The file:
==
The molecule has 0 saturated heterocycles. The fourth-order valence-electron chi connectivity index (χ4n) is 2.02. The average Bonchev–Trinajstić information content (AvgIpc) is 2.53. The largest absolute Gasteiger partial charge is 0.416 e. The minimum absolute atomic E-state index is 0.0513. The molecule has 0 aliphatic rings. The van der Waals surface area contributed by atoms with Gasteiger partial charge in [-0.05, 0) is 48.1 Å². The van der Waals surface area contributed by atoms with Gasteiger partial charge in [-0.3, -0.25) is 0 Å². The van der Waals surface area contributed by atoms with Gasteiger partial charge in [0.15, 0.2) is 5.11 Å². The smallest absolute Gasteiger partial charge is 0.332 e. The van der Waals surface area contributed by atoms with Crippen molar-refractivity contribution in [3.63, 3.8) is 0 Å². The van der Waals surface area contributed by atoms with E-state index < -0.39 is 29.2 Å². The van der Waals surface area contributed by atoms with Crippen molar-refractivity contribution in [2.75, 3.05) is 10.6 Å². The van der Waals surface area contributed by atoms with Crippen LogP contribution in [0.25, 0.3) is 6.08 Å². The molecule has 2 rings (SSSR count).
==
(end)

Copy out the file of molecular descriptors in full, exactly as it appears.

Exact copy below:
The molecule has 0 saturated heterocycles. The fourth-order valence-electron chi connectivity index (χ4n) is 2.02. The average Bonchev–Trinajstić information content (AvgIpc) is 2.53. The largest absolute Gasteiger partial charge is 0.416 e. The minimum absolute atomic E-state index is 0.0513. The molecule has 0 aliphatic rings. The van der Waals surface area contributed by atoms with Gasteiger partial charge in [-0.05, 0) is 48.1 Å². The van der Waals surface area contributed by atoms with Gasteiger partial charge in [-0.3, -0.25) is 0 Å². The van der Waals surface area contributed by atoms with Gasteiger partial charge in [0.15, 0.2) is 5.11 Å². The smallest absolute Gasteiger partial charge is 0.332 e. The van der Waals surface area contributed by atoms with Crippen molar-refractivity contribution in [3.63, 3.8) is 0 Å². The van der Waals surface area contributed by atoms with E-state index < -0.39 is 29.2 Å². The van der Waals surface area contributed by atoms with Crippen molar-refractivity contribution in [2.75, 3.05) is 10.6 Å². The van der Waals surface area contributed by atoms with Crippen LogP contribution in [0.25, 0.3) is 6.08 Å². The molecule has 2 rings (SSSR count).